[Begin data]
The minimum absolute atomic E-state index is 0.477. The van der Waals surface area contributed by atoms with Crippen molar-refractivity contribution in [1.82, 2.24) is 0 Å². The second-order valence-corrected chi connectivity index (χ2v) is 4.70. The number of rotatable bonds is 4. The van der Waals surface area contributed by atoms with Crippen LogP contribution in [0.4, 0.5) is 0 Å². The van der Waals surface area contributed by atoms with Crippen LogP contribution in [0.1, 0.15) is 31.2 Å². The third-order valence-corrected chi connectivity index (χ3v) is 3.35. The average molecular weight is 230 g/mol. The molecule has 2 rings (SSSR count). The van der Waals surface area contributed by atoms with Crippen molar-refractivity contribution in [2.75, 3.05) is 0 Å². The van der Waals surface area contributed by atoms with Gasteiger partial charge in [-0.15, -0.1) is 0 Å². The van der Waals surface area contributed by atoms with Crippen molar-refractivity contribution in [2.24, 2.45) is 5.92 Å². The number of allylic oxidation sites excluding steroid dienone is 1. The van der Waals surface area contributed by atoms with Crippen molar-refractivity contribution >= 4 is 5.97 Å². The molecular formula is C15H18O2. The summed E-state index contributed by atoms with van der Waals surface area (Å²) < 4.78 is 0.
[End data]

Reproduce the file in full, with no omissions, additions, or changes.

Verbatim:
The minimum absolute atomic E-state index is 0.477. The van der Waals surface area contributed by atoms with Crippen molar-refractivity contribution in [1.82, 2.24) is 0 Å². The second-order valence-corrected chi connectivity index (χ2v) is 4.70. The number of rotatable bonds is 4. The van der Waals surface area contributed by atoms with Crippen LogP contribution in [0.4, 0.5) is 0 Å². The van der Waals surface area contributed by atoms with Crippen LogP contribution in [0.1, 0.15) is 31.2 Å². The third-order valence-corrected chi connectivity index (χ3v) is 3.35. The average molecular weight is 230 g/mol. The molecule has 2 rings (SSSR count). The van der Waals surface area contributed by atoms with Crippen molar-refractivity contribution in [2.75, 3.05) is 0 Å². The van der Waals surface area contributed by atoms with Gasteiger partial charge in [-0.15, -0.1) is 0 Å². The van der Waals surface area contributed by atoms with Crippen molar-refractivity contribution in [2.24, 2.45) is 5.92 Å². The number of allylic oxidation sites excluding steroid dienone is 1. The van der Waals surface area contributed by atoms with Crippen molar-refractivity contribution >= 4 is 5.97 Å². The molecular formula is C15H18O2. The summed E-state index contributed by atoms with van der Waals surface area (Å²) < 4.78 is 0.